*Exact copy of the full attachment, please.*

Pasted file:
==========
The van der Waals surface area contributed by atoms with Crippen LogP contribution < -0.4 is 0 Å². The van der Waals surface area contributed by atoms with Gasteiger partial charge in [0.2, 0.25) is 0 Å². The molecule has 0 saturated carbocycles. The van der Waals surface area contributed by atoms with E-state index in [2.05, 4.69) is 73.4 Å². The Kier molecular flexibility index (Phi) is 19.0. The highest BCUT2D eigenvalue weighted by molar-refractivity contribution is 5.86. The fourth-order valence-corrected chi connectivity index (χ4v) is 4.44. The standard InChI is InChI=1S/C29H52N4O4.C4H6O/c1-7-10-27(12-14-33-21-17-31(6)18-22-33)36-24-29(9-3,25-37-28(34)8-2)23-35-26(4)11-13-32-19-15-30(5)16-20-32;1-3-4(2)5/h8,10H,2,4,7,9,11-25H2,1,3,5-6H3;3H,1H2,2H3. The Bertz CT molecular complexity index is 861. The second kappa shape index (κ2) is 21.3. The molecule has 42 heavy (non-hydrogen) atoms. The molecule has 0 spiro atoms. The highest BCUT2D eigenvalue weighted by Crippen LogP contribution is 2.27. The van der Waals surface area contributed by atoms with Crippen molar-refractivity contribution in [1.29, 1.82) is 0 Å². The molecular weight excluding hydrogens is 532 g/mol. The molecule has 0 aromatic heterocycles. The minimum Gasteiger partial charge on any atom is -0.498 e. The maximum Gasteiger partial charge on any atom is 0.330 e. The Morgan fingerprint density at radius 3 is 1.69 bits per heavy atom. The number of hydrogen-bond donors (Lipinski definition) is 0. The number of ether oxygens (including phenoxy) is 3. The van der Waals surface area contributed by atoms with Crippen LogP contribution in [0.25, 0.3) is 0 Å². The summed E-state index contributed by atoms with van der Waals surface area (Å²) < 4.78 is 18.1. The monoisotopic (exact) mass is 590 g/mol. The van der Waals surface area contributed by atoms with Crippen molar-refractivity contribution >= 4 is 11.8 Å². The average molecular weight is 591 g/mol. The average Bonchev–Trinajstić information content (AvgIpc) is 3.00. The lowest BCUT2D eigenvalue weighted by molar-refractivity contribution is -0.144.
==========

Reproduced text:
The van der Waals surface area contributed by atoms with Crippen LogP contribution < -0.4 is 0 Å². The van der Waals surface area contributed by atoms with Gasteiger partial charge in [0.2, 0.25) is 0 Å². The molecule has 0 saturated carbocycles. The van der Waals surface area contributed by atoms with E-state index in [2.05, 4.69) is 73.4 Å². The Kier molecular flexibility index (Phi) is 19.0. The highest BCUT2D eigenvalue weighted by molar-refractivity contribution is 5.86. The fourth-order valence-corrected chi connectivity index (χ4v) is 4.44. The standard InChI is InChI=1S/C29H52N4O4.C4H6O/c1-7-10-27(12-14-33-21-17-31(6)18-22-33)36-24-29(9-3,25-37-28(34)8-2)23-35-26(4)11-13-32-19-15-30(5)16-20-32;1-3-4(2)5/h8,10H,2,4,7,9,11-25H2,1,3,5-6H3;3H,1H2,2H3. The Bertz CT molecular complexity index is 861. The second kappa shape index (κ2) is 21.3. The molecule has 42 heavy (non-hydrogen) atoms. The molecule has 0 spiro atoms. The highest BCUT2D eigenvalue weighted by Crippen LogP contribution is 2.27. The van der Waals surface area contributed by atoms with Crippen molar-refractivity contribution in [1.29, 1.82) is 0 Å². The molecular weight excluding hydrogens is 532 g/mol. The molecule has 0 aromatic heterocycles. The minimum Gasteiger partial charge on any atom is -0.498 e. The maximum Gasteiger partial charge on any atom is 0.330 e. The Morgan fingerprint density at radius 3 is 1.69 bits per heavy atom. The number of hydrogen-bond donors (Lipinski definition) is 0. The number of ether oxygens (including phenoxy) is 3. The van der Waals surface area contributed by atoms with Crippen LogP contribution in [0.25, 0.3) is 0 Å². The summed E-state index contributed by atoms with van der Waals surface area (Å²) < 4.78 is 18.1. The monoisotopic (exact) mass is 590 g/mol. The van der Waals surface area contributed by atoms with Crippen molar-refractivity contribution >= 4 is 11.8 Å². The average molecular weight is 591 g/mol. The average Bonchev–Trinajstić information content (AvgIpc) is 3.00. The lowest BCUT2D eigenvalue weighted by molar-refractivity contribution is -0.144.